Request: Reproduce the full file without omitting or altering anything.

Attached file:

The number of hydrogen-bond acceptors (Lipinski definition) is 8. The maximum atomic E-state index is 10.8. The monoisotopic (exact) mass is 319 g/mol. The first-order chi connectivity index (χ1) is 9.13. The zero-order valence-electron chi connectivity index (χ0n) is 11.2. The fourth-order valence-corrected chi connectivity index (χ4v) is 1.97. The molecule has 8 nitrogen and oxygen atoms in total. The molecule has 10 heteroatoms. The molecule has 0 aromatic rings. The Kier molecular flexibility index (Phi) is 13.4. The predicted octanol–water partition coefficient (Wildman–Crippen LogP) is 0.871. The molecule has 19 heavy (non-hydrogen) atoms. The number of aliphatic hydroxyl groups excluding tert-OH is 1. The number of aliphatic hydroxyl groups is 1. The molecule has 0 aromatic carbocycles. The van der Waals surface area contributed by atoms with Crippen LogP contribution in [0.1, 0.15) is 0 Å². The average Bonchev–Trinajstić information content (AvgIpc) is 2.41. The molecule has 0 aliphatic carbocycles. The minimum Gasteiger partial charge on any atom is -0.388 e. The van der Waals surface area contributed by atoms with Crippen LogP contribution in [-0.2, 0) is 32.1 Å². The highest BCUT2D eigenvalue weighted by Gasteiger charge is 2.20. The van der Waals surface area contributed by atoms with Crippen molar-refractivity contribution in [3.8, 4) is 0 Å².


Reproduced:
The number of hydrogen-bond acceptors (Lipinski definition) is 8. The maximum atomic E-state index is 10.8. The monoisotopic (exact) mass is 319 g/mol. The first-order chi connectivity index (χ1) is 9.13. The zero-order valence-electron chi connectivity index (χ0n) is 11.2. The fourth-order valence-corrected chi connectivity index (χ4v) is 1.97. The molecule has 8 nitrogen and oxygen atoms in total. The molecule has 10 heteroatoms. The molecule has 0 aromatic rings. The Kier molecular flexibility index (Phi) is 13.4. The predicted octanol–water partition coefficient (Wildman–Crippen LogP) is 0.871. The molecule has 19 heavy (non-hydrogen) atoms. The number of aliphatic hydroxyl groups excluding tert-OH is 1. The number of aliphatic hydroxyl groups is 1. The molecule has 0 aromatic carbocycles. The van der Waals surface area contributed by atoms with Crippen LogP contribution in [0.1, 0.15) is 0 Å². The average Bonchev–Trinajstić information content (AvgIpc) is 2.41. The molecule has 0 aliphatic carbocycles. The minimum Gasteiger partial charge on any atom is -0.388 e. The van der Waals surface area contributed by atoms with Crippen LogP contribution in [-0.2, 0) is 32.1 Å². The highest BCUT2D eigenvalue weighted by Gasteiger charge is 2.20. The van der Waals surface area contributed by atoms with Crippen molar-refractivity contribution in [3.8, 4) is 0 Å².